Which brings me to The Garden of Earthly Delights, a triptych by Hieronymous Bosch, painted around 1500. Depicted are three locales, first; on the left-hand panel, we are in Eden with God presenting Eve to Adam, second; in the larger middle panel we could be in a region of Cockaigne where nude men and women cavort among a selection of oversized birds and fruit; finally, in the panel on the right of the triptych, we are in a chamber of hell where the torments of damnation are vividly on show.
We pursue our utopias, wherever they lead us. E.E. Cummings wrote a brilliant poem about this in 1944 during the horrors of World War II, pity this busy monster, manunkind, not/…pity poor flesh and trees…but never this fine specimen of hypermagical/ ultraomnipotence/…listen: there’s a hell of a good universe next door; let’s go. There is learned speculation about the multiverse where every conceivable story and outcome is endlessly played out. Where, in one iteration of existence, you rule the big rock candy mountain; in another, you are a tortured soul endlessly enacting a scene from the right-hand panel of The Garden of Earthly Delights, and so on, and on.
In episode 4, Season 6, of Through the Wormhole, Morgan Freeman discusses the view of theorists from a number of scientific fields who wonder if this universe of ours is not just a vast video game and we are pre-programmed elements within it. These guys, presumably, don’t wear hats made of tinfoil but they are actively looking for glitches in the program that will prove that we are just epiphenomena inside, it may be, the latest fad of some alien teenage emo gamer. Now, wouldn’t that be something?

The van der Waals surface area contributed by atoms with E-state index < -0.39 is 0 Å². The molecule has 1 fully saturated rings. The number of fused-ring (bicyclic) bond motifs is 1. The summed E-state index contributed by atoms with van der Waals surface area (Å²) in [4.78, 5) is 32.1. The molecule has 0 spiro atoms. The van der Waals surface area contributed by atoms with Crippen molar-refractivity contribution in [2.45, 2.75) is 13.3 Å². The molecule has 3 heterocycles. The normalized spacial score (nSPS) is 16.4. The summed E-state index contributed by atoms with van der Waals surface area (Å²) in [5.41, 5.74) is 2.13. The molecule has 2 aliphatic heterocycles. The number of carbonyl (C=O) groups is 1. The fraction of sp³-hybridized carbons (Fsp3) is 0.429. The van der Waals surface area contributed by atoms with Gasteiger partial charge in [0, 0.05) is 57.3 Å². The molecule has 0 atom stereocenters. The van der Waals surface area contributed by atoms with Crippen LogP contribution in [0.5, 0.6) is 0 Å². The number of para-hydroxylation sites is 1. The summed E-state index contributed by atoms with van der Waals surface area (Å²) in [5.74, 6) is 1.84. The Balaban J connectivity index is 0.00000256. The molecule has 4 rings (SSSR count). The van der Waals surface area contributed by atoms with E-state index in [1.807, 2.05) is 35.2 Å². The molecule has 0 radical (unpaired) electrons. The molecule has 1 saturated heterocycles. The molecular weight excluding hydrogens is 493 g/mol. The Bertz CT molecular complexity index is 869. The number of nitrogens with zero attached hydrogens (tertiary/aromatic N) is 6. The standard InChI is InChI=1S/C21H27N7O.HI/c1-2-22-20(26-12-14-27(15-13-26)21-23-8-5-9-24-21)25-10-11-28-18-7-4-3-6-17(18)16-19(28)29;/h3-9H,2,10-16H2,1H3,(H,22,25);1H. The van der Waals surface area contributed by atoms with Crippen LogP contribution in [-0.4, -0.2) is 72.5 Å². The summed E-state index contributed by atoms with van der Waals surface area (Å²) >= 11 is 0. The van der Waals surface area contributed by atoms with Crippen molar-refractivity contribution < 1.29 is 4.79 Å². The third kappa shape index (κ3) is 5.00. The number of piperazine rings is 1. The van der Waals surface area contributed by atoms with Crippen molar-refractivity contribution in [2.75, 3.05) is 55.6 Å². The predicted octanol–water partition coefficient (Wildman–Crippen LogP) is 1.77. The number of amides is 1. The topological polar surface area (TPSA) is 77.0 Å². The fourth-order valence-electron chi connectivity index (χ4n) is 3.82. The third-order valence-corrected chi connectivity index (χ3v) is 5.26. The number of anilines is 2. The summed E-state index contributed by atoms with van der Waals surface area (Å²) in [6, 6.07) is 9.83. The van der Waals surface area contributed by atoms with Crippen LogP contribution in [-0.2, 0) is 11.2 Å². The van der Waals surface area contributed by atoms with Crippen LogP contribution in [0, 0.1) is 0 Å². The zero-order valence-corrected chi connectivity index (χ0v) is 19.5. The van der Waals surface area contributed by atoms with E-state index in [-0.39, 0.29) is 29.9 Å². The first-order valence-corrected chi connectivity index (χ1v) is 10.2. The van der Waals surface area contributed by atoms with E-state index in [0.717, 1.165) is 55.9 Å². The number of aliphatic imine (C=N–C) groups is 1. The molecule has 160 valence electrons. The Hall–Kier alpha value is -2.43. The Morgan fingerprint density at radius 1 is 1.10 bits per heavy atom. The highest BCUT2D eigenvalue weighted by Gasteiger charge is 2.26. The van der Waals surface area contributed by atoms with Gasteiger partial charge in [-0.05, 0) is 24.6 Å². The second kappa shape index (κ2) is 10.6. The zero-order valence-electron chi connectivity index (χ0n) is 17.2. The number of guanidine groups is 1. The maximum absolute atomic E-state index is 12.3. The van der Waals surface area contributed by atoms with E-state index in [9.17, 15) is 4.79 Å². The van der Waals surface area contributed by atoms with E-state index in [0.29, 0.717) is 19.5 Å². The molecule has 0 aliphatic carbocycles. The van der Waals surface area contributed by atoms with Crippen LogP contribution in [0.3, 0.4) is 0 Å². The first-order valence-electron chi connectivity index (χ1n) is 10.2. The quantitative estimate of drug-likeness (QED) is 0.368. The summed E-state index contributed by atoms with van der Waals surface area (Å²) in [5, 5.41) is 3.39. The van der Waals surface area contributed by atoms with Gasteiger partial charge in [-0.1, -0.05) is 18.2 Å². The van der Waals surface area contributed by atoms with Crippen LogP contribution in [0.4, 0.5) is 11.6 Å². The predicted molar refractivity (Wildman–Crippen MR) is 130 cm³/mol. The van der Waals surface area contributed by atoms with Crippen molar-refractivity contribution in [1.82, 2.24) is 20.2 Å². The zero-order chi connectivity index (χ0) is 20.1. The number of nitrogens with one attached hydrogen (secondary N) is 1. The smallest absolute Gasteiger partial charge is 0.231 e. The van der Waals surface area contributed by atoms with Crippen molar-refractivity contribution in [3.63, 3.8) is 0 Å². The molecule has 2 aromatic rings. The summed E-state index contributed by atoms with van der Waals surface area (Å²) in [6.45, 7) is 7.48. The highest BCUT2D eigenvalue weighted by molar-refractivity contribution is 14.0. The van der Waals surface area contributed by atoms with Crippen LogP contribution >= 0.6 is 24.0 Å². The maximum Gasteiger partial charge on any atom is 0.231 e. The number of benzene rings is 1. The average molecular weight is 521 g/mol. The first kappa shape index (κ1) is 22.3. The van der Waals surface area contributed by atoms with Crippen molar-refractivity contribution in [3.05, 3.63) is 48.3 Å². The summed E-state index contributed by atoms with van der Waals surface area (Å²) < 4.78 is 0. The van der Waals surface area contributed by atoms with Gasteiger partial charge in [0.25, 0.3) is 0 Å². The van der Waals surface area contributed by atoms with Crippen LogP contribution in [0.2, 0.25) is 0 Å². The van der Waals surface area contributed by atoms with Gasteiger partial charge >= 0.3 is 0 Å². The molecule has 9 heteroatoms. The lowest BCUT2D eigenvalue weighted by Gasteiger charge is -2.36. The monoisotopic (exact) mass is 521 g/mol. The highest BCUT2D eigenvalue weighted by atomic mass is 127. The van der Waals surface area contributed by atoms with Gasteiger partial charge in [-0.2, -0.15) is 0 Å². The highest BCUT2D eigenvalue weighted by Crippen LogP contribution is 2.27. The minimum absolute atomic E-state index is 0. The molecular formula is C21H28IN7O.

While we contemplate that possibility (not as far-fetched as a whole lot of other speculations that exercise the brainiacs among us) let me present to you a song that was written decades ago when I was remembering a simple time of two young people in love who were lying beside a river flowing through the glen that underscored our family’s shared history (spoiler alert, I am in this revelation). It is entitled, Just For You and Me. [insert song]
To start the next Letter From Quotidia, we will be looking into the past- something I have tried to resist. Yeah! But retrospectivity is built into the species- where did we come from? So, to begin the next tranche of recollections, I will be delving into the less salubrious environs of Belfast, where both I and my wife arise. Hey Ho!
Credits: All written text, song lyrics and music (including background music) written and composed by Quentin Bega unless otherwise specified in the credits section after individual posts. Illustrative excerpts from other texts identified clearly within each podcast. I donate to and use Wikipedia frequently as one of the saner sources of information on the web.
Technical Stuff: Microphone- (for the podcast spoken content) Audio Technica AT 2020 front-facing with pop filter
Microphone (for many of the songs) Shure SM58
For recording and mixing down 64-bit N-Track Studio 9 Extended used
Music accompaniment and composition software– Band-in-a-Box and RealBand 2020 as well as- for some 20 of the songs of year 2000 vintage- I used a Blue Mountains, NSW, studio. Approximately 48 Banter folk songs and instrumentals recorded live (“in the round”) with a ThinkPad laptop using the inbuilt mic.